With N-deal done, Iran sets out to reassure wary Gulf Arabs

Updated on Jul 26, 2015 10:17 PM IST
Iran's foreign minister called on Sunday for a united front among middle eastern nations to fight militancy, in his first regional trip after reaching an agreement with world powers on the country's nuclear programme - an agreement that raised fears among its Gulf Arab neighbours.
Iran's foreign minister Mohammad Javad Zarif (L) attends a press conference with Iranian ambassador to Kuwait Ali Reza Enayati in Kuwait City. (AFP Photo)
Iran's foreign minister Mohammad Javad Zarif (L) attends a press conference with Iranian ambassador to Kuwait Ali Reza Enayati in Kuwait City. (AFP Photo)
Reuters | By, Kuwait

Iran's foreign minister called on Sunday for a united front among middle eastern nations to fight militancy, in his first regional trip after reaching an agreement with world powers on the country's nuclear programme - an agreement that raised fears among its Gulf Arab neighbours.

"Any threat to one country is a threat to all ... No country can solve regional problems without the help of others," Mohammad Javad Zarif said at a news conference hosted by the Iranian embassy in Kuwait.

Zarif earlier met Emir Sheikh Sabah al-Ahmed al-Sabah and Kuwait's foreign minister, Sheikh Sabah al-Khaled al-Sabah, who was not present at the news conference.

After Kuwait, Zarif travelled to Qatar, where he was to meet the Emir Sheikh Tamim bin Hamad al-Thani. He was due to go to Iraq next.

Most Gulf Arab states are worried that Iran's July 14 accord will hasten detente between Tehran and Washington, emboldening Tehran to increase backing for Middle Eastern allies at odds with Gulf Arab countries.

"Iran stands behind the people in the region to fight against the threat of extremism, terrorism and sectarianism ... Our message to the regional countries is that we should fight together against this shared challenge," Zarif added.

Most Sunni Muslim-ruled Gulf Arab states have long accused Tehran of interference in Arab affairs, alleging financial or armed support for political movements in countries including Bahrain, Yemen and Lebanon.

Predominantly Shi'ite Iran denies interference but says the nuclear agreement will not change its policies in the region.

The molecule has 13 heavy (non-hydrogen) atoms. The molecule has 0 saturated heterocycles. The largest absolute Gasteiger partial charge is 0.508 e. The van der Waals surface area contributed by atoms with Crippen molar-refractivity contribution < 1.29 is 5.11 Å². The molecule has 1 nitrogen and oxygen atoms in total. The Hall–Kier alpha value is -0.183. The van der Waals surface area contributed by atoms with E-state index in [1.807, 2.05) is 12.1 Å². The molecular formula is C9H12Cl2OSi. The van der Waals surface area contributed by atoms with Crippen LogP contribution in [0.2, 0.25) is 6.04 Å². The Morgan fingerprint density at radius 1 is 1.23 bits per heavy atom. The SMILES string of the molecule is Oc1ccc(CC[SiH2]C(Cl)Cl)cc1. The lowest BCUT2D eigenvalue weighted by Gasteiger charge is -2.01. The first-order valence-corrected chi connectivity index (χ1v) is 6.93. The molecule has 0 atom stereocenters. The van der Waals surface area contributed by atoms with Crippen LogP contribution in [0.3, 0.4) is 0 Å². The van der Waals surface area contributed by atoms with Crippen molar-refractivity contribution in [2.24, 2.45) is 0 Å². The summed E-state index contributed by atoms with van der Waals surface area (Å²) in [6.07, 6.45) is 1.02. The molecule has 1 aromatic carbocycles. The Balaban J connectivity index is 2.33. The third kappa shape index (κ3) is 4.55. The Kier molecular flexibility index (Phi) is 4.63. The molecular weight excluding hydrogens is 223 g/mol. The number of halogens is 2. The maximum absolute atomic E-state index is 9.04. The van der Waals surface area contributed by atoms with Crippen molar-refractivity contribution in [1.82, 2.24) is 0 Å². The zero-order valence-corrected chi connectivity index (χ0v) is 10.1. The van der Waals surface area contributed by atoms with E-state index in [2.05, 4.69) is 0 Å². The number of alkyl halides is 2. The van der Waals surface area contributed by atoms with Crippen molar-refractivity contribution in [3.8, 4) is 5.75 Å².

'Oppressed nations'

Before his Gulf visit, Zarif said in a statement posted on his ministry's website late on Friday that Tehran would continue supporting its allies in Syria and Iraq to fight against militant group Islamic State.

"The Iranian nation supports all oppressed nations," Iranian President Hassan Rouhani said earlier, during a visit on Sunday to Iran's Kurdistan Province: "If it wasn't for Iran, Erbil and Baghdad would have also fallen to the terrorists (of Islamic State) ... Just as we defended Dahuk, Erbil and Sulaymaniyah (in Iraqi Kurdistan), if any country in the whole region is a victim of aggression, the Iranian nation will defend the oppressed," Rouhani added.

Bahrain said on Saturday it had foiled an arms smuggling plot by two Bahrainis with ties to Iran and announced the recall of the Gulf island kingdom's ambassador to Tehran for consultations after what it said were repeated hostile Iranian statements.

Iran's foreign ministry spokesperson, Marzieh Afkham, called this allegation "baseless and repetitive," saying Bahrain is only trying to "create tension in the region."

"This approach is not constructive and it will not stop Iran's trust-building policy to cooperate with regional countries to fight against extremism and terrorism," Afkham was quoted as saying by state news agency, IRNA.

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